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  1. #1
    hunteradam07 is offline Permanently Banned 511 points
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    Mechanical ventilation setting issues!

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    Heh guys, I was doing my UW and i got some mechanical ventilation (MV)setting quetions which i didnt understand. I guess i need to do Pulmo elective or something . But I hope someone can explain them to me here. My problem is this:
    1. What are the indications for putting pt on MV?
    2. What are the intial setting?
    3. What/How would you correct the setting after first ABG for optimal pt benefits?
    4. What are the appropriate levels of gas components for pt on MV?

    Like if your ABG came back and everything in is with in range but PaO2=105, then what would u do next?
    Like if your pt is respi alk or acidosis what would u do next? Specific situation post intial ABG.
    Thanks you guys in advance for all ur inputs.

  2. #2
    kalra is offline Newbie 510 points
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    I am also doing UW nowadays.What percent of correct answers are u getting.i have completed 11 blocks till today and getting 60%.

  3. #3
    hunteradam07 is offline Permanently Banned 511 points
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    59% unused with time per subject so far. Do it with time especially is challenging for me since most of the questions are so long and have many lab values to analyze. Do u have a good idea on Mechanical vent?

  4. #4
    kalra is offline Newbie 510 points
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    I donot know the details of MV and its settings.
    Best of luck for ur qbank..

  5. #5
    kalra is offline Newbie 510 points
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    While going through UW QBANK,i came across this question..

    A 72-year-old woman complains of difficulty "finding the right word" when she is speaking. Her daughter notes that she also frequently complains that her neighbour is stealing he newspapers when this is not the case in actuality.Recently the patient has been having difficulty balancing her checkbook as well.On physical examination her BP is 160/100 mm hg and her heart rate is 90/min.The exam of other is unremarkable.Over the course of next three years, the pt develops a severe memory deficit, and suffers from poor sleep , slowness of movement ,shuffling gait and urinary incontinence.
    Which is the most likely diagnosis?

    A. Alzheimer dementia
    B. Dementia with lewy body
    C. Multiinfarct dementia
    D.Vit B12 defeciency
    E. Normal pressure hydrocephalus
    F. Hypothyroidism
    G.Thiamine deficiency
    H. Huntington disease
    I. Pseudodementia
    J.Chronic subdural hematoma
    K.Drug induced dementia

    Can u plzz explain it??

  6. #6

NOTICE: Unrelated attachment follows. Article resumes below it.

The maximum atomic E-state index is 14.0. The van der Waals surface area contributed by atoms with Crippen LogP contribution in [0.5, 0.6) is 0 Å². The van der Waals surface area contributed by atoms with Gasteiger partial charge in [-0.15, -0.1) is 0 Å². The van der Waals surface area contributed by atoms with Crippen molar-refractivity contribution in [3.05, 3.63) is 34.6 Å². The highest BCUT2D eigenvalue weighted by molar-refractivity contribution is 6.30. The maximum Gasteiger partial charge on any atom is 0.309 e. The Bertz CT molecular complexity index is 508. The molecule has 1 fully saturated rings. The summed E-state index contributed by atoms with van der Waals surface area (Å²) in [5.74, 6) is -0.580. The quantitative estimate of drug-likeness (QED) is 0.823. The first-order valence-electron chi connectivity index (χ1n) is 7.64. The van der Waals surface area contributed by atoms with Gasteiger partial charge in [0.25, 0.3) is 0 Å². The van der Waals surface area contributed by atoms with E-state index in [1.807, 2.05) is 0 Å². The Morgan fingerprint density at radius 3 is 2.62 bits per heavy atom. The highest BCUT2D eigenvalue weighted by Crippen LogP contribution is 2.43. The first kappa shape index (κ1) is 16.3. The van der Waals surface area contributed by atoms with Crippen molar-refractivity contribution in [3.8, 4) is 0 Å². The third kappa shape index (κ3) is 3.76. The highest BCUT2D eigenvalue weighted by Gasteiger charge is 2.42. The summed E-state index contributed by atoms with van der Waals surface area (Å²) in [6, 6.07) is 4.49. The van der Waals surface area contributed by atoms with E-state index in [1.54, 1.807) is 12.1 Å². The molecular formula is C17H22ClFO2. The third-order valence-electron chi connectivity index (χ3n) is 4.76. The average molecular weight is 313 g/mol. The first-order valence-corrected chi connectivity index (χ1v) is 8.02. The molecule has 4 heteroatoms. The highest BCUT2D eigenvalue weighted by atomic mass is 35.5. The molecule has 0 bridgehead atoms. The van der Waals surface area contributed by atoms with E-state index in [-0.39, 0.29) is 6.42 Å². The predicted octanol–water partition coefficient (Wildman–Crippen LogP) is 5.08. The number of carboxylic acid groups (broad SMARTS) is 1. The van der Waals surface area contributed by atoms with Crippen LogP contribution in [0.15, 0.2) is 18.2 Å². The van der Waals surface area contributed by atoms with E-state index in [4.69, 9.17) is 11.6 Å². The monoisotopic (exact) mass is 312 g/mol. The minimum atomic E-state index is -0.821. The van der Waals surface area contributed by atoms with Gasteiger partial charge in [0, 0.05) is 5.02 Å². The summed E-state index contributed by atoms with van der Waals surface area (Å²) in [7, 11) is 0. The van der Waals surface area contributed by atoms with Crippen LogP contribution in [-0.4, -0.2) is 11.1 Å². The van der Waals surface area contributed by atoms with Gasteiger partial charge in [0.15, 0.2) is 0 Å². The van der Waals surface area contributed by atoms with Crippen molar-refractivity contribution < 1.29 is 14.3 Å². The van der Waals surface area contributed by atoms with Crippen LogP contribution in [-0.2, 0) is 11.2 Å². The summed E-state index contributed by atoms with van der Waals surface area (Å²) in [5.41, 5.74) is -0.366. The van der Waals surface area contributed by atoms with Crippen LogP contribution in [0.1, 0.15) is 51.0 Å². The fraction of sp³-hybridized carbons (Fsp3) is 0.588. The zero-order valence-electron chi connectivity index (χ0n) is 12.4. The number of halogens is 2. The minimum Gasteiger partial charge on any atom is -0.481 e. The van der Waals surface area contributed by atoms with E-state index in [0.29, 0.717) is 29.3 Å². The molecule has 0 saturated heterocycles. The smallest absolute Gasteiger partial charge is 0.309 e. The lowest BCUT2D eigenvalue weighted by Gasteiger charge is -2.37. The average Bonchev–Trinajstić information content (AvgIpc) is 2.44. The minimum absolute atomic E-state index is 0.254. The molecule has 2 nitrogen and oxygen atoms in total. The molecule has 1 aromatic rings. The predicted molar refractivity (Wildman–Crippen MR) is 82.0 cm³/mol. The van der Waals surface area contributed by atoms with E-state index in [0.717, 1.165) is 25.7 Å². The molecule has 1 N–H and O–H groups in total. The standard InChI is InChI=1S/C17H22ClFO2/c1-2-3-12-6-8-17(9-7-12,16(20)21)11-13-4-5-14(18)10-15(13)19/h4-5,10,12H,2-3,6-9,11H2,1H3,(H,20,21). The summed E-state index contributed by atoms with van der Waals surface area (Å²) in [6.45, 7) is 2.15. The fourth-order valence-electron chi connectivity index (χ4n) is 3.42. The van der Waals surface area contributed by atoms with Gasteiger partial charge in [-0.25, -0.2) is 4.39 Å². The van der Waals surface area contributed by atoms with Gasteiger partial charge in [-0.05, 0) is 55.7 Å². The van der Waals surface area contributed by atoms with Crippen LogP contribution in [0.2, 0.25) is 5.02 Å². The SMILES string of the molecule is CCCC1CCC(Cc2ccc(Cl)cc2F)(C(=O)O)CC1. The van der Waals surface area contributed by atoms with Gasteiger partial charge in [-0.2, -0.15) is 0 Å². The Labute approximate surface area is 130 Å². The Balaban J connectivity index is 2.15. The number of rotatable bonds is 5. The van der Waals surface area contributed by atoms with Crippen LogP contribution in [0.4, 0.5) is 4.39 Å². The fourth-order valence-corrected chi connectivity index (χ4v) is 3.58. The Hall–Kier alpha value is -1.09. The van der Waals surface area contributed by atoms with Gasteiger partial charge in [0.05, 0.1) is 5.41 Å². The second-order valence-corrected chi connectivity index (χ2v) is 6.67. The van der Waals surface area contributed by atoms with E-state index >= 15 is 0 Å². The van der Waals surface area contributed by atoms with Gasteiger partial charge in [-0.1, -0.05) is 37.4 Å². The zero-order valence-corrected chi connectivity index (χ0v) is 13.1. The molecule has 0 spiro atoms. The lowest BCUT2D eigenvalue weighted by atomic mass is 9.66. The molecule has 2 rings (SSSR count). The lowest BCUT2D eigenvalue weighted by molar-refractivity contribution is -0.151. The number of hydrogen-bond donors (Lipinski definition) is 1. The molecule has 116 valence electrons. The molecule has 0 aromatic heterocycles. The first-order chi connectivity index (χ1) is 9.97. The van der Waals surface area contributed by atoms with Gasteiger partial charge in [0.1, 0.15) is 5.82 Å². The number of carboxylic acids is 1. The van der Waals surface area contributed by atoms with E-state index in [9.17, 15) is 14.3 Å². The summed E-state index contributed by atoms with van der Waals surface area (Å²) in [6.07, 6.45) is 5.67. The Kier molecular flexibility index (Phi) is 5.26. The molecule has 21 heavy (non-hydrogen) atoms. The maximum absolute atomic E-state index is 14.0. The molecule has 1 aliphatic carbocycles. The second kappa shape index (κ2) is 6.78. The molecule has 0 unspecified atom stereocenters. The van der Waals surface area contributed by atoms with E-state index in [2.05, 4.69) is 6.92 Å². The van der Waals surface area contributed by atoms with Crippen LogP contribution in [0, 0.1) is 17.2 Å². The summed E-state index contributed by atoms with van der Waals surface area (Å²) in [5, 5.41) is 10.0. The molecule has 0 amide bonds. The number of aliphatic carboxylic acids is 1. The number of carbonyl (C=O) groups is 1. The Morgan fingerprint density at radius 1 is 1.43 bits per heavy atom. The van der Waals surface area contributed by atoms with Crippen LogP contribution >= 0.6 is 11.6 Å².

hunteradam07 is offline Permanently Banned 511 points
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    Quote Originally Posted by kalra View Post
    While going through UW QBANK,i came across this question..

    A 72-year-old woman complains of difficulty "finding the right word" when she is speaking. Her daughter notes that she also frequently complains that her neighbour is stealing he newspapers when this is not the case in actuality.Recently the patient has been having difficulty balancing her checkbook as well.On physical examination her BP is 160/100 mm hg and her heart rate is 90/min.The exam of other is unremarkable.Over the course of next three years, the pt develops a severe memory deficit, and suffers from poor sleep , slowness of movement ,shuffling gait and urinary incontinence.
    Which is the most likely diagnosis?

    A. Alzheimer dementia
    B. Dementia with lewy body
    C. Multiinfarct dementia
    D.Vit B12 defeciency
    E. Normal pressure hydrocephalus
    F. Hypothyroidism
    G.Thiamine deficiency
    H. Huntington disease
    I. Pseudodementia
    J.Chronic subdural hematoma
    K.Drug induced dementia

    Can u plzz explain it??
    I think the answeris E (normal pressure hydrocephalus). I m not sure i will able to explain to you. But my dx base on the fact that she has urinary incontience with excutive function abnormality. This would d/dx from Alzheimer's. And there is no hx of ext weakness so i ruled out multinfract. I hope this help. Sometime it's very frustrate doing UW.

  7. #7
    kalra is offline Newbie 510 points
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    thanx for your reply.i was also thinking the same..

  8. #8
    Statia Graduate is offline Junior Member 510 points
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    MV answers

    The question is very broad, so I will answer some of the basics.

    1. Common indications for MV:
    Hypercapnic respiratory failure, severe hypoxia, airway protection (to include trauma and low GCS)